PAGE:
An altercation involving Golden State Warriors forward Draymond Green in East Lansing, Mich., last summer has now become the subject of a lawsuit. On July 10, 2016, Green was arrested for misdemeanor assault after he and another man, former Michigan State cornerback Jermaine Edmondson, tangled outside Conrad's Grill in downtown East Lansing. Prosecutors later dropped the charge after Green agreed to pay a $560 fine for a municipal noise violation.
As detailed on The Crossover on Monday, Los Angeles attorney Lisa Bloom filed a lawsuit in a California Superior Court on behalf of Edmondson and Edmondson’s girlfriend, Bianca Williams, who, like Edmondson, is a Michigan State alumnus. The lawsuit alleges that Green punched Edmondson in the face and is responsible for both Edmondson and Williams being choked by men who accompanied Green.
On Tuesday, Edmondson, Williams and Bloom hosted a press conference at Bloom’s law firm. A video of the 17-minute press conference can be viewed at the Bloom Firm’s Facebook page.
During the press conference, Edmondson explained that Green bumped into him in East Lansing’s Rick’s American café. The unexpected bump, which led Edmondson to tell Green, “you could at least say excuse me.” As Edmondson tells it, Green didn’t react very well to Edmondson’s admonishment about the need to say excuse me. In fact, Green allegedly got in front of Edmondson—a recipient of a Michigan State athletic scholarship—looked him in the eye and said, “I know [n word] like you. I pay for [n word] like you scholarships.”
Before Edmondson could respond to Green’s alleged racial epithets, two men “who were following” Green grabbed Edmondson and choked him against the wall. Right after Edmondson scuffled with Green’s associates, one of the associates choked Edmondson’s girlfriend, Williams. Again, this is the plaintiff’s version of the facts and it has not (yet) been proven in a court of law.
Edmondson reports he was emotionally traumatized by the violence inflicted upon his girlfriend.
“You don’t know how it feels,” Edmondson asserts, “to see your girlfriend hurt and scared, crying.”
In her comments, Williams detailed how she and her boyfriend—who was celebrating his 22nd birthday—happened to encounter Green the following evening, except this time in a different East Lansing restaurant. The men who accompanied Green the previous evening were not present. Upon seeing Green, they told him “it wasn’t cool” that Williams was choked by one of Green’s friends.
According to Williams, Green reacted by punching Edmondson in the face.
Both Edmondson and Williams say the incident continues to cause them emotional and reputational harm.
“There are nights when I wake up crying,” Edmondson reflected. “I don’t understand why my name has been turned into this joke and he gets all this credit for being a superstar and standing up for women.”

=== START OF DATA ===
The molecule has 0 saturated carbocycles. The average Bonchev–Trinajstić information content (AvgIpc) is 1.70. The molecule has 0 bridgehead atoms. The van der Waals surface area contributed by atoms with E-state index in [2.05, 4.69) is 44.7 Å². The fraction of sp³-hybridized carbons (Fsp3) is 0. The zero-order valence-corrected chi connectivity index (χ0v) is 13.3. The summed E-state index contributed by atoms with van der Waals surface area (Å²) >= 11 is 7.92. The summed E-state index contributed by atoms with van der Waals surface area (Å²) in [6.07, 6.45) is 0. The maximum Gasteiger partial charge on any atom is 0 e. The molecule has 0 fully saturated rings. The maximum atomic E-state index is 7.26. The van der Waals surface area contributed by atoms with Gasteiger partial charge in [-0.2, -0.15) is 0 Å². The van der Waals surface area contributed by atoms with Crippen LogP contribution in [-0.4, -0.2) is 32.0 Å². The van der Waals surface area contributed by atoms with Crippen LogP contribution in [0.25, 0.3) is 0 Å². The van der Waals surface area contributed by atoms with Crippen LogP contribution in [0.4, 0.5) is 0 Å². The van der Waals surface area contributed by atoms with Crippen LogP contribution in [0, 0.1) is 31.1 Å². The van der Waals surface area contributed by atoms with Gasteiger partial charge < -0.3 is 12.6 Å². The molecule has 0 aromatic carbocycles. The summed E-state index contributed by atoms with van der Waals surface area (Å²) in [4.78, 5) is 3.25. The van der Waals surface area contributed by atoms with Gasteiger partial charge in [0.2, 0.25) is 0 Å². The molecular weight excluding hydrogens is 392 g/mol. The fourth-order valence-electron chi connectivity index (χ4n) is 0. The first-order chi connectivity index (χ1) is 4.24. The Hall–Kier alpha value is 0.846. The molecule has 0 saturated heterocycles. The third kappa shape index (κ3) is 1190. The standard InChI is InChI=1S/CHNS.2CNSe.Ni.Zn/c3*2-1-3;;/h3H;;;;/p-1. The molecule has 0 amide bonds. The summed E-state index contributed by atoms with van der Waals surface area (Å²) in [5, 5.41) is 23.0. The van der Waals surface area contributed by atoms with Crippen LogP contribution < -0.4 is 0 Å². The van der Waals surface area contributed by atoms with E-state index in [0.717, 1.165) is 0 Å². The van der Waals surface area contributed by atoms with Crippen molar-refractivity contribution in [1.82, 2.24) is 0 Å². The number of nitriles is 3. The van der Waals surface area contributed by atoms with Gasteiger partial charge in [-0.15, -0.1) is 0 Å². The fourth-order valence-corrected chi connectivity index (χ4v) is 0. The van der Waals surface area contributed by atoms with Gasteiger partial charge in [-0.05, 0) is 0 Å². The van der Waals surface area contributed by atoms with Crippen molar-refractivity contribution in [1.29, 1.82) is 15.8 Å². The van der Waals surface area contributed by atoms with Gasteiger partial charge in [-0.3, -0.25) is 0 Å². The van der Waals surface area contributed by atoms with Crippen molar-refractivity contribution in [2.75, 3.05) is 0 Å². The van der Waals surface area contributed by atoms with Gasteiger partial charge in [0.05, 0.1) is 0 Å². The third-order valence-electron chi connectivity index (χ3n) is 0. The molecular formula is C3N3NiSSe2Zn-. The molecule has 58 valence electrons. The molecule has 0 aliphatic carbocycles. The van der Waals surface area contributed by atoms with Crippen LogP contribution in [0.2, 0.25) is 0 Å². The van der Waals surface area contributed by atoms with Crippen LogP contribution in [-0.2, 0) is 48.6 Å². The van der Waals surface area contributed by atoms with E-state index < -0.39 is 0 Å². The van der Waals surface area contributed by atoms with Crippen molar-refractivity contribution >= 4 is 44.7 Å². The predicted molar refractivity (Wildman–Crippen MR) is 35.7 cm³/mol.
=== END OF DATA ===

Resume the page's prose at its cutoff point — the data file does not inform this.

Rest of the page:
Edmondson expressing frustration that Green has obtained “credit” for “standing up for women” is a reference to Green’s involvement with the “Lean In” organization, which focuses on equality for men and women at home and in the workplace.
For her part, Bloom contends that her clients have been “shunned and ostracized” and that Green and his associates have “put out misleading statements.” Bloom also ridiculed the Warriors for “investigating” Green’s incident but not contacting Bloom or her clients. “How’s that investigation going?” Bloom wondered aloud.
Some of Bloom’s remarks during the press conference about Green might concern points that would be deemed inadmissible in a trial. For instance, Bloom highlighted how the NBA has fined Green “for kicking and striking other players in the groin.”
Her comments allude to Green kicking Oklahoma City Thunder center Steven Adams during the 2016 Western Conference finals and other kicks on NBA players. Green’s various transgressions on NBA courts—transgressions that have led some hoops commentators to describe Green as a bully or a cheap shot artist—are not automatically admissible in a case about whether Green hit a person outside an East Lansing restaurant.
Generally, previous incidents involving a defendant are inadmissible if used to argue that the defendant is of bad character (this is true unless the defendant makes his or her character an issue). Odds are a judge would prevent Bloom from arguing that Green’s altercation with Edmondson is consistent with the kind of violence that Green exhibits in NBA games. This form of evidence can be admissible in limited situations, however, such as when it reveals plan or intent. If Bloom could somehow connect Green’s on-court violence to his alleged off-court violence in way that relates to intent, it’s plausible his on-court conduct may be admissible.
Green doesn’t seem interested in settling, at least at this point. According to a spokesperson for Green, “Draymond looks forward to defending himself and clearing up the misinformation put forth today.”
Michael McCann, SI's legal analyst, provides legal and business analysis for The Crossover. He is also the Associate Dean for Academic Affairs at the University of New Hampshire School of Law.